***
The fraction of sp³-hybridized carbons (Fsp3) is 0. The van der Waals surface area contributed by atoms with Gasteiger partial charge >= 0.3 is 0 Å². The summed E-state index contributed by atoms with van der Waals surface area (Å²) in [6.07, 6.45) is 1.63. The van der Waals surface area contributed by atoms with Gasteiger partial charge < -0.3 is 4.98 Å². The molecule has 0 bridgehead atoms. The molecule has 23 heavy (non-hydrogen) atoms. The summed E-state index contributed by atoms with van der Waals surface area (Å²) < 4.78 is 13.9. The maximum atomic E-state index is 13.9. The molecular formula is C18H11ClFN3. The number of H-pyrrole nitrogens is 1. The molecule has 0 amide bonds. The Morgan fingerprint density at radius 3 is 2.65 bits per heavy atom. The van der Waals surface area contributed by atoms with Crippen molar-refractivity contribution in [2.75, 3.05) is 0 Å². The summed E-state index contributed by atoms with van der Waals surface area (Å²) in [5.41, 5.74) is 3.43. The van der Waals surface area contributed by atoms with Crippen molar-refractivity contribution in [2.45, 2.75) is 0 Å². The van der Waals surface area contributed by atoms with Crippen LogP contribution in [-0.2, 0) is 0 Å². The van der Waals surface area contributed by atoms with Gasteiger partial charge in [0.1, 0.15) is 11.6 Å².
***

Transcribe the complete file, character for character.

The fraction of sp³-hybridized carbons (Fsp3) is 0. The van der Waals surface area contributed by atoms with Gasteiger partial charge >= 0.3 is 0 Å². The summed E-state index contributed by atoms with van der Waals surface area (Å²) in [6.07, 6.45) is 1.63. The van der Waals surface area contributed by atoms with Gasteiger partial charge < -0.3 is 4.98 Å². The molecule has 0 bridgehead atoms. The molecule has 23 heavy (non-hydrogen) atoms. The summed E-state index contributed by atoms with van der Waals surface area (Å²) < 4.78 is 13.9. The maximum atomic E-state index is 13.9. The molecular formula is C18H11ClFN3. The number of H-pyrrole nitrogens is 1. The molecule has 0 amide bonds. The Morgan fingerprint density at radius 3 is 2.65 bits per heavy atom. The van der Waals surface area contributed by atoms with Crippen molar-refractivity contribution in [2.75, 3.05) is 0 Å². The summed E-state index contributed by atoms with van der Waals surface area (Å²) in [5.41, 5.74) is 3.43. The van der Waals surface area contributed by atoms with Crippen molar-refractivity contribution in [2.45, 2.75) is 0 Å². The van der Waals surface area contributed by atoms with Crippen LogP contribution in [-0.2, 0) is 0 Å². The van der Waals surface area contributed by atoms with Gasteiger partial charge in [0.1, 0.15) is 11.6 Å².